BRADOVICH by William Herrick

BRADOVICH

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KIRKUS REVIEW

Heavy and heavy-handed Kafkaesque fable of modern dread and political paranoia by the serious, socially-minded Herrick (That's Life, 1985; Kill Memory, 1983). Steven Bradovich, a tough, working-class Chicago Croat, has traded busting heads as an NFL defensive end for busting stone as a sculptor. He lives alone, haunted by one marriage that ended in divorce, another in the death by cancer of his beloved Valerian. His children, Laura and Martin, and his grandchildren in California are his source of strength, while his sexual appetite and prowess are a source of comfort. One day, Bradovich is approached by two dark, anonymous ""twins"" who tell him he is under surveillance and who begin to mark his every move. ""The Authority,"" as he calls them, kidnap him once, stab him another time, then apparently arrange a series of bizarre events meant, he thinks, to test him: he is made Witness and judge at a strange punk tribunal; he sees a woman hit and killed by a car; he delivers a baby in a taxi cab; Floriana, a friend and sometime lover, is murdered--by the twins, he thinks. The incidents seem to confirm that the anonymous maligant evil the twins represent to Bradovich holds sway in the world. Eventually, Bradovich stands ""trial"" in a surreal kangaroo court, where he is forced to remember his Jewishness, recalls his own childhood ethnic bigotries, and finally mutters words about life being as it is. Unfortunately, the allegory runs out of gas here; the atmosphere of the trial overshadows its meaning, and the book ends on a benign note of murky, platitudinous affirmation. Compelling and serious, with flashes of brilliance but not with the political punch or moral gravity it really aspires to.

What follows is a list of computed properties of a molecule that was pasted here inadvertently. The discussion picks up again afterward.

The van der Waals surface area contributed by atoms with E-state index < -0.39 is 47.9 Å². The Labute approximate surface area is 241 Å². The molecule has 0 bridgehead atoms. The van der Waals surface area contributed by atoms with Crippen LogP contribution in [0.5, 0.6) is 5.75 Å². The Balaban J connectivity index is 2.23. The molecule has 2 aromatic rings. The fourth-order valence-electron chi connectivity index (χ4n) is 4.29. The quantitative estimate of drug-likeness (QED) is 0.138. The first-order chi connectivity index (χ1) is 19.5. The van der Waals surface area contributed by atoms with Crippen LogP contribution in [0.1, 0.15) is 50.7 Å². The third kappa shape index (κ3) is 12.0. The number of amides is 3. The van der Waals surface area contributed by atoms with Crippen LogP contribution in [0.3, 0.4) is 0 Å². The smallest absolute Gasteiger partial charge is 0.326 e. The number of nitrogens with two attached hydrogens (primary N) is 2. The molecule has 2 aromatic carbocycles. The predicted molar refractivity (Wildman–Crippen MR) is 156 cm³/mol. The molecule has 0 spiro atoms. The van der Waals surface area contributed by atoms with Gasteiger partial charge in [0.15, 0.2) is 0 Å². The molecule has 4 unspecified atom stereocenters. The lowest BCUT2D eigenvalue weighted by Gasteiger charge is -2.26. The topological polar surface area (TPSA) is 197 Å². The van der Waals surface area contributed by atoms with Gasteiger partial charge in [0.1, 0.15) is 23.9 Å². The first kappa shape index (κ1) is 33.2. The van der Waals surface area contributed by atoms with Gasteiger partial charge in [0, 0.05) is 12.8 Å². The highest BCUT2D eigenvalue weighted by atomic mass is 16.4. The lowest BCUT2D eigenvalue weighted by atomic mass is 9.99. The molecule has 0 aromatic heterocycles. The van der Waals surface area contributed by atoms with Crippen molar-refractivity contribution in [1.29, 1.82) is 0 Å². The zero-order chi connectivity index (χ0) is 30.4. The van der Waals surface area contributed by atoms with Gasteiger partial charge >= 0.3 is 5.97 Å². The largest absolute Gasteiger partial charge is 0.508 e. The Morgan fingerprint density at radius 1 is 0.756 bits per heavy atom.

Pub Date: Oct. 31st, 1990
Publisher: New Directions